Statins, Zetia reverse atherosclerosis in study

NEW YORK, Dec 3 (Reuters) - Aggressive lowering of bad LDL cholesterol beyond current guidelines using Zetia with statins or statins alone led to reductions in atherosclerosis in patients with Type 2 diabetes, according to analysis of a study published in a medical journal.

The results should shed a more positive light on Zetia, the Merck & Co MRK.N and Schering-Plough Corp SGP.N drug that has faced criticism and sales declines after earlier studies.

Patients in the three-year study whose cholesterol was lowered only to current standard targets saw atherosclerosis increase, as measured by changes in thickness of the carotid artery, which can indicate increased heart attack risk.

The aggressive treatment group had their LDL cholesterol reduced to 70 or lower, while the standard group had LDL taken down to 100. The secondary analysis of data from the study called Sands was to appear in this week’s Journal of the American College of Cardiology (JACC).

While results with and without Zetia in the aggressive treatment group were considered to be similarly positive, many patients cannot get their bad cholesterol as low as 70 without the addition of Zetia, known chemically as ezetimibe.

In a similar five-year study of Type 2 diabetics in JACC, fenofibrate -- a member of a different class of drugs used mainly to lower blood fats called triglycerides -- failed to produce beneficial changes in carotid artery thickness. It also failed to reduce biomarkers of arterial inflammation.

Initial results of the Sands study, which compared aggressive lowering of cholesterol and blood pressure with standard lowering, were published in April. The secondary analysis looked at those who added Zetia to reach aggressive target levels and those who achieved the target using just potent statins, such as Pfizer Inc's PFE.N Lipitor.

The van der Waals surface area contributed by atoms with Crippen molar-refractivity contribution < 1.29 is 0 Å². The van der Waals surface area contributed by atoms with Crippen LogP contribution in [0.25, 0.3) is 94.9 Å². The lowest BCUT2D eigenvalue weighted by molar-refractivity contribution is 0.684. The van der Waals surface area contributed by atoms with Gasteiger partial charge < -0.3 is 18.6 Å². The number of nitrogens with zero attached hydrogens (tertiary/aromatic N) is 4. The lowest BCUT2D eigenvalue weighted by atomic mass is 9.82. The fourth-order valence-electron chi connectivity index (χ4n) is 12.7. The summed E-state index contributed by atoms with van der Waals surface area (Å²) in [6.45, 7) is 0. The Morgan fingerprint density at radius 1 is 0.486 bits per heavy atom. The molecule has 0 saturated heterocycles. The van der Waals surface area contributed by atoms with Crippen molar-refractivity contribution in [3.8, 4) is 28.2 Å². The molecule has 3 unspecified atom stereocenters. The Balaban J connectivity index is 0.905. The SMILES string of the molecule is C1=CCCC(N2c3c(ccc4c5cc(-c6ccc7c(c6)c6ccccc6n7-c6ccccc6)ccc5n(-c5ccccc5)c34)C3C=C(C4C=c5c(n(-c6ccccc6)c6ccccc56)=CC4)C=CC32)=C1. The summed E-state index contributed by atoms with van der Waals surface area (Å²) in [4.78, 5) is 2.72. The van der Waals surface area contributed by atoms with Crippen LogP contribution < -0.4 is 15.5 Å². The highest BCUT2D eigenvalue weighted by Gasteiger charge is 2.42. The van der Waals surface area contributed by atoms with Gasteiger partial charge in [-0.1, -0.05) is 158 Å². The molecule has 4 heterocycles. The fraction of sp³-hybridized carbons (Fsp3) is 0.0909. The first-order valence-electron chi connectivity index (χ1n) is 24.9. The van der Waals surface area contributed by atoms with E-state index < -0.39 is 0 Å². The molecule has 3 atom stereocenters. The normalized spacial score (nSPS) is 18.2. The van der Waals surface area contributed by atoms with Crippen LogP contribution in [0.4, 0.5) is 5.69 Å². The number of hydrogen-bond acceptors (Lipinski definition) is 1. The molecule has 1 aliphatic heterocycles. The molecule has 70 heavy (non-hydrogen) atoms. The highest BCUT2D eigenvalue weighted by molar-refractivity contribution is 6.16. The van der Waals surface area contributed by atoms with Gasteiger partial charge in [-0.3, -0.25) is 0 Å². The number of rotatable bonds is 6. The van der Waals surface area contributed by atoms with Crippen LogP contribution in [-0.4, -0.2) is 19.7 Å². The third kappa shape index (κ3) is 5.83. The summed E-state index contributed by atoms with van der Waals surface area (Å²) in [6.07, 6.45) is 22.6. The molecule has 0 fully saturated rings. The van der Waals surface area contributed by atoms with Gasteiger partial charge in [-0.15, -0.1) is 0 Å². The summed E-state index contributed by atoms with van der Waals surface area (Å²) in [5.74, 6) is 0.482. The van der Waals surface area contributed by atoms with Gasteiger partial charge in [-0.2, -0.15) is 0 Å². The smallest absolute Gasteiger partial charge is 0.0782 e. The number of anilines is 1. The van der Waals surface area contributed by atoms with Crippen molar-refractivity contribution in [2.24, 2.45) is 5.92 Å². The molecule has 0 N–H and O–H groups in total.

“We think that these data suggest that ezetimibe is very reasonable to use as part of a strategy of reducing LDL cholesterol” in patients who cannot reach their target on statins alone “or who have some intolerance to statins,” Dr. Jerome Fleg, a researcher on the study and an author of the JACC article, said in an interview.

That should be a welcome message for Schering-Plough and Merck, the makers of Zetia and a related cholesterol drug Vytorin, both of which have experienced steep sales declines.

“The importance is getting down to the target and it doesn’t matter how you get there,” added Fleg, who suggested that an LDL target of 70 should be considered for patients at high risk of heart disease, such as diabetics.

Zetia and Vytorin have been bombarded by negative publicity in recent months as a pair of previous studies called Enhance and Seas left critics questioning the value and safety of Zetia. Vytorin combines Zetia, which cuts intestinal absorption of cholesterol, with Zocor, a widely used member of the statin class of drugs that are the world’s most prescribed medicines.

An editorial in JACC said the highly significant Sands results and the fenofibrate failure undercut Enhance study critics who asserted that fibrates rather than Zetia should first be used on top of statins.

Researchers said patients in the Sands study were also much more indicative of the typical high-risk population than those who participated in Enhance.

There were no serious adverse events related to the cholesterol drugs used in the Sands study, although researchers said the trial was not large enough to prove Zetia’s safety.

The Sands analysis involved 427 Native Americans with Type 2 diabetes aged 40 and over who had not had a previous heart attack or stroke. Native Americans are known to have high rates of diabetes.

After 36 months of therapy, changes in thickness of the carotid artery were measured to determine the effect, if any, on atherosclerosis -- the buildup of fatty plaque in the arteries that can lead to heart attacks and strokes.

In the aggressive treatment groups, carotid artery thickness decreased by 0.025 millimeter in the Zetia plus statin group and by 0.012 mm in the statin alone group -- considered to be statistically similar reductions.

Patients in the standard therapy group on average had an increase in artery thickness of 0.039 mm, an indication that atherosclerosis was progressing.

“While positive Sands data clearly will not offset the damage from Seas/Enhance, we see the (Zetia/Vytorin) franchise stabilizing,” JP Morgan analyst Chris Schott said in a note. (Additional reporting by Ransdell Pierson, editing by Matthew Lewis)